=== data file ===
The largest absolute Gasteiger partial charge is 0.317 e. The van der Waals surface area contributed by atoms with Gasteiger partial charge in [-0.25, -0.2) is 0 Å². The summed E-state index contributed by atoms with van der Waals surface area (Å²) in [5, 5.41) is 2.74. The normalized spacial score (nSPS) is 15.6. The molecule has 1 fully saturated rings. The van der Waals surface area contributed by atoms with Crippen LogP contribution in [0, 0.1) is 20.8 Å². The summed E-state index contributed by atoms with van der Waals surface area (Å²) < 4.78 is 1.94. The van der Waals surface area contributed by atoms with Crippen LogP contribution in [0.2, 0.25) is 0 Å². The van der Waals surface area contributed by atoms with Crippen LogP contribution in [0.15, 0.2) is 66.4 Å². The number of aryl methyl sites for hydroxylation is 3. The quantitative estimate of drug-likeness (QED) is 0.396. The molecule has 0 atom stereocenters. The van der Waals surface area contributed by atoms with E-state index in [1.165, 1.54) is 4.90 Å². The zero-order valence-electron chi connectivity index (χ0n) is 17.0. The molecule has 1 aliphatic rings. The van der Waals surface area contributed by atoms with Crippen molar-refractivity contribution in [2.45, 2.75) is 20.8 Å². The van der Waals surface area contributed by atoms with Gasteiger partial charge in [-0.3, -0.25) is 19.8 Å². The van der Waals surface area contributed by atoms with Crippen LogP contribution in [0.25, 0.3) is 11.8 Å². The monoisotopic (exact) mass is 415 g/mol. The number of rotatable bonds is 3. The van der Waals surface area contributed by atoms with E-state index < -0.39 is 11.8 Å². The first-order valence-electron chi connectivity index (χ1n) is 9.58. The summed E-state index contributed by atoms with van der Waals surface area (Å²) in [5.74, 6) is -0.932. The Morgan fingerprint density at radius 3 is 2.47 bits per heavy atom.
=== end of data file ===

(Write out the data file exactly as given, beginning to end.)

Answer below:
The largest absolute Gasteiger partial charge is 0.317 e. The van der Waals surface area contributed by atoms with Gasteiger partial charge in [-0.25, -0.2) is 0 Å². The summed E-state index contributed by atoms with van der Waals surface area (Å²) in [5, 5.41) is 2.74. The normalized spacial score (nSPS) is 15.6. The molecule has 1 fully saturated rings. The van der Waals surface area contributed by atoms with Crippen LogP contribution in [0, 0.1) is 20.8 Å². The summed E-state index contributed by atoms with van der Waals surface area (Å²) < 4.78 is 1.94. The van der Waals surface area contributed by atoms with Crippen LogP contribution in [0.2, 0.25) is 0 Å². The van der Waals surface area contributed by atoms with Crippen LogP contribution in [0.15, 0.2) is 66.4 Å². The number of aryl methyl sites for hydroxylation is 3. The quantitative estimate of drug-likeness (QED) is 0.396. The molecule has 0 atom stereocenters. The van der Waals surface area contributed by atoms with E-state index in [1.165, 1.54) is 4.90 Å². The zero-order valence-electron chi connectivity index (χ0n) is 17.0. The molecule has 1 aliphatic rings. The van der Waals surface area contributed by atoms with Crippen molar-refractivity contribution in [2.45, 2.75) is 20.8 Å². The van der Waals surface area contributed by atoms with Gasteiger partial charge in [-0.3, -0.25) is 19.8 Å². The van der Waals surface area contributed by atoms with Crippen LogP contribution in [0.25, 0.3) is 11.8 Å². The monoisotopic (exact) mass is 415 g/mol. The number of rotatable bonds is 3. The van der Waals surface area contributed by atoms with E-state index < -0.39 is 11.8 Å². The first-order valence-electron chi connectivity index (χ1n) is 9.58. The summed E-state index contributed by atoms with van der Waals surface area (Å²) in [5.74, 6) is -0.932. The Morgan fingerprint density at radius 3 is 2.47 bits per heavy atom.